While this saying is true for most things in the entertainment industry, it's mandatory for MMOs. A single-player game can make that initial retail box sale and never worry about keeping anyone happy after that, if they don't want to. Sure, most single-player game developers understand that they want their customers to be happy in case there's a sequel or future downloadable content, but for the most part, they can do alright with a relatively low maintenance developer-community relationship.
Of course this isn't true at all for MMOs. The community makes an MMO. You can have the most immersive, gorgeous game with the perfect PvP and roleplaying capacities, but it still needs to appeal directly to a community. It doesn't matter what community, but it just needs to have a role and find that niche with people who are looking for that specific itch to be scratched. This isn't going to happen with advertising alone.
Depending on your outlook on life, the community you are currently a part of may the best or worst community you've ever seen. Everyone has their own opinion on what makes an enjoyable community, but there are many that are simply not for you. In my opinion, Lord of the Rings Online has the best community out there. Do you agree with that? It doesn't really matter, because that opinion is based on my experiences. The MMO community that holds a special place in your heart is there because of your own experiences.
This brings us to a topic that has been keeping our website (and inboxes) afire throughout December.
The Reader's Choice Awards started out simple enough, but was quickly dominated by one company. No, I'm not talking about Frogster for Runes of Magic (at least initially), I'm talking about NCsoft for Aion. If you remember earlier in the month, Aion was topping every category in the awards. Why? Because NCsoft reached out to their community to back their favorite game. It's perfectly harmless, and it worked. Until Runes of Magic did the same thing.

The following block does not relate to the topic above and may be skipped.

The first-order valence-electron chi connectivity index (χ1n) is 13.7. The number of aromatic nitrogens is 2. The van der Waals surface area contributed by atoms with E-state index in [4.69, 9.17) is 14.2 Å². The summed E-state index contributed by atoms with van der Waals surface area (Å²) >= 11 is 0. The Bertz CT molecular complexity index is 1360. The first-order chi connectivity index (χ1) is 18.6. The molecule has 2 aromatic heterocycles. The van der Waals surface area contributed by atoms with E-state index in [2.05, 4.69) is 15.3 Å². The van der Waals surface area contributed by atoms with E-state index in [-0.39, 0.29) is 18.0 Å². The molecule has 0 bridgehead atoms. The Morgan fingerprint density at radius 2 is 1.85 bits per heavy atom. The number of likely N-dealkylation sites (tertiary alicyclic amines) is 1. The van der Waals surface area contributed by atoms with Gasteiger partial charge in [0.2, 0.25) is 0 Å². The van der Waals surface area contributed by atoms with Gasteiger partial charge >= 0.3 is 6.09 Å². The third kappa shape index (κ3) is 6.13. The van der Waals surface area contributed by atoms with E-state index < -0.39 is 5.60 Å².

Frogster took these awards very seriously and reached out to their community to show the rest of the MMO world who is boss. They tweeted, they linked on the front page and they even set up regular in-game announcements for their players to make that vote. They completely dominated the awards because they have a community of people who enjoy their game, and want everyone else to know it. Did this reduce the Reader's Choice Awards to a popularity contest? Well, yes, but that's essentially what a Reader's Choice Award is anyway. If you're on the site reading a post, you're a reader. If you're making a selection in a poll, that's your choice.
Frogster was not the only company to do this, though. As I mentioned before, NCsoft did the same thing, as did most of the other companies on the list. Jade Dynasty created a contest to reward their players for getting the game in the top 3 of their nominated categories. Again, there is nothing wrong with this, but it just wasn't enough to even compete with a game like Runes of Magic.
"Frogster has figured out the formula for motivating a passionate group of people and has kept them at it for almost a year now."
It should be pointed out that I'm certainly not saying anything negative about Aion here, because they have a passionate community as well. All of these games have passionate communities, otherwise they wouldn't exist. But using this whole Reader's Choice Awards situation as a perfect example, we're shown just how much the community (which includes the community management team) does matter to these games. Frogster has figured out the formula for motivating a passionate group of people and has kept them at it for almost a year now.
Quite frankly, it doesn't matter what the strongest detractors think of Runes of Magic. It doesn't even matter what I or anyone here at Massively think of Runes of Magic because our job isn't to tell you what opinion you should have. The fact is, Runes of Magic has one of the strongest communities out there, and they truly love their game. That should be admired, not condemned.